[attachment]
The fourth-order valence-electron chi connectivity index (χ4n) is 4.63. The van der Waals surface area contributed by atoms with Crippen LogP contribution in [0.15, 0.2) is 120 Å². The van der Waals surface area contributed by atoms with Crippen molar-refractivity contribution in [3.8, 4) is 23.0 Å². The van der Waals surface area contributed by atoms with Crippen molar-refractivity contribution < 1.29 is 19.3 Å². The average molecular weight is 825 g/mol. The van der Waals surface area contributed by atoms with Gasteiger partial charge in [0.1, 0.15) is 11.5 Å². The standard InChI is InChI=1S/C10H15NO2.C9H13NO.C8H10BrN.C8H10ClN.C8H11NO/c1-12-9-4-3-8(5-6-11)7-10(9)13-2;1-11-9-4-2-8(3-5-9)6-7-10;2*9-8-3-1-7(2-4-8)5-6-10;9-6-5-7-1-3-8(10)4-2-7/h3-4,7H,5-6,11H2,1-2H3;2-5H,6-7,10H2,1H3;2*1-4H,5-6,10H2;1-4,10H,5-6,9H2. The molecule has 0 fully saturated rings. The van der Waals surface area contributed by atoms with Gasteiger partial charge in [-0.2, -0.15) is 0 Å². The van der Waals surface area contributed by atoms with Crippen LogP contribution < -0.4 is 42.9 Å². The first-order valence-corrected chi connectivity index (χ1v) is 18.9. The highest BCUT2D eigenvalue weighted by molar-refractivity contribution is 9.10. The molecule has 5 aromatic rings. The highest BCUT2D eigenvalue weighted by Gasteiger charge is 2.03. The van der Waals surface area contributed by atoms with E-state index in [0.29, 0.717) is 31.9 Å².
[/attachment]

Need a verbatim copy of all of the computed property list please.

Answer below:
The fourth-order valence-electron chi connectivity index (χ4n) is 4.63. The van der Waals surface area contributed by atoms with Crippen LogP contribution in [0.15, 0.2) is 120 Å². The van der Waals surface area contributed by atoms with Crippen molar-refractivity contribution in [3.8, 4) is 23.0 Å². The van der Waals surface area contributed by atoms with Crippen molar-refractivity contribution < 1.29 is 19.3 Å². The average molecular weight is 825 g/mol. The van der Waals surface area contributed by atoms with Gasteiger partial charge in [0.1, 0.15) is 11.5 Å². The standard InChI is InChI=1S/C10H15NO2.C9H13NO.C8H10BrN.C8H10ClN.C8H11NO/c1-12-9-4-3-8(5-6-11)7-10(9)13-2;1-11-9-4-2-8(3-5-9)6-7-10;2*9-8-3-1-7(2-4-8)5-6-10;9-6-5-7-1-3-8(10)4-2-7/h3-4,7H,5-6,11H2,1-2H3;2-5H,6-7,10H2,1H3;2*1-4H,5-6,10H2;1-4,10H,5-6,9H2. The molecule has 0 fully saturated rings. The van der Waals surface area contributed by atoms with Gasteiger partial charge in [-0.2, -0.15) is 0 Å². The van der Waals surface area contributed by atoms with Crippen LogP contribution < -0.4 is 42.9 Å². The first-order valence-corrected chi connectivity index (χ1v) is 18.9. The highest BCUT2D eigenvalue weighted by molar-refractivity contribution is 9.10. The molecule has 5 aromatic rings. The highest BCUT2D eigenvalue weighted by Gasteiger charge is 2.03. The van der Waals surface area contributed by atoms with E-state index in [0.29, 0.717) is 31.9 Å².